For the first four days, robin parents regurgitate food into a baby bird’s open mouth. By day five, robin chicks eat small pieces of worms. (Photo: Tom Murray)

We think of robins as being migratory, but some male robins may stay around all winter. This makes it easier for them to stake out the best territories in the spring. If a winter is harsh, these overwintering robins may not survive and, under these circumstances, the first migratory spring arrivals will lay claim to the best territories. Overwintering male robins form large flocks that search together for winter berries. At night, these flocks roost together in trees.

To avoid predators, robins, who weigh less than 3 ounces (about the weight of three AA batteries), prefer to forage in short grasses. For this reason, humans with their expansive lawns, golf courses, pastures and sports fields have aided robin populations. Foraging robins typically take a couple of hops in the grass and then stop, cocking the head to point an eye and ear toward the ground – they can actually hear insects in the soil in addition to seeing them.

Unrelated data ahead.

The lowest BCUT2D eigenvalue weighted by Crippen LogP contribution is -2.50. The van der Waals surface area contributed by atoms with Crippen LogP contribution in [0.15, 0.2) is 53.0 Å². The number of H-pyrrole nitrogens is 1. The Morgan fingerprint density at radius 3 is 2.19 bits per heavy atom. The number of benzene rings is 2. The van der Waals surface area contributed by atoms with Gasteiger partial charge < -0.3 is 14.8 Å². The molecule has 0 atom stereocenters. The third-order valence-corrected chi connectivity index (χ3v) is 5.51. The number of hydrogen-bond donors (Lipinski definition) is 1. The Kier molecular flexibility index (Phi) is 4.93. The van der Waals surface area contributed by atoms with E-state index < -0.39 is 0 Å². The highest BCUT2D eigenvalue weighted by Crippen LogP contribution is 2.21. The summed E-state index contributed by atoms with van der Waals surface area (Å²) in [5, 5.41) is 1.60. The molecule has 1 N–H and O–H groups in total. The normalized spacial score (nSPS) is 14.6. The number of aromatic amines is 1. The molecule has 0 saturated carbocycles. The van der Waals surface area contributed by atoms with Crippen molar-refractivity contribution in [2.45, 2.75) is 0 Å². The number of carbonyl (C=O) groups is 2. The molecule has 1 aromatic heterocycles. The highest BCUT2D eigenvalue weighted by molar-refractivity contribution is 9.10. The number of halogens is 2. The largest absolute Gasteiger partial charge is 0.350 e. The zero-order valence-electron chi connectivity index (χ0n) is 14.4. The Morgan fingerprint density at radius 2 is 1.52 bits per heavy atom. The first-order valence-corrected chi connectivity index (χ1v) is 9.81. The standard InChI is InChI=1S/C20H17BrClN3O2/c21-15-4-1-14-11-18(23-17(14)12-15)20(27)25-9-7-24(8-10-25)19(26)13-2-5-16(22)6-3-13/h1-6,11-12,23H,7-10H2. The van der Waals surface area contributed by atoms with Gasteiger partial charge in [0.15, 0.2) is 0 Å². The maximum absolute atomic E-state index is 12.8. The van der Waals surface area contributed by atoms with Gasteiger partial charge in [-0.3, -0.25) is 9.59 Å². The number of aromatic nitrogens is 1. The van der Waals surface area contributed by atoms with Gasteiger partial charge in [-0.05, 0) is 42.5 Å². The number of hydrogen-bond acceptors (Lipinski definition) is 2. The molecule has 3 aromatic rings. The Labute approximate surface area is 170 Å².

A winter robin finds food in Cambridge’s Huron Village on Feb. 20, 2022. (Photo: Richard George)

American robins really are early birds. Besides being the earliest bird to start singing in the morning, they are one of the first to lay eggs in the spring. Scientists have learned that robins will nest only when the noontime temperature is between 45 and 65 degrees Fahrenheit. But even more important than temperature is the relative humidity: It needs to be around 50 percent at noontime for robins to build a nest. Under these conditions, worms, grubs and insects move up near the surface of the soil. The robins need a steady supply of these invertebrates to feed their young. If conditions are not right, robins will hold off building a nest.

Females lay three to five blue eggs in a nest, often in a tree fork. The female keeps the eggs warm for two weeks until they hatch. Both parents feed the chicks earthworms, soft insects and berries. Since each chick eats its weight in food per day, the parents are feverishly busy during this period.

A robin finds a berry in Groton in January 2022. (Photo: Tom Murray)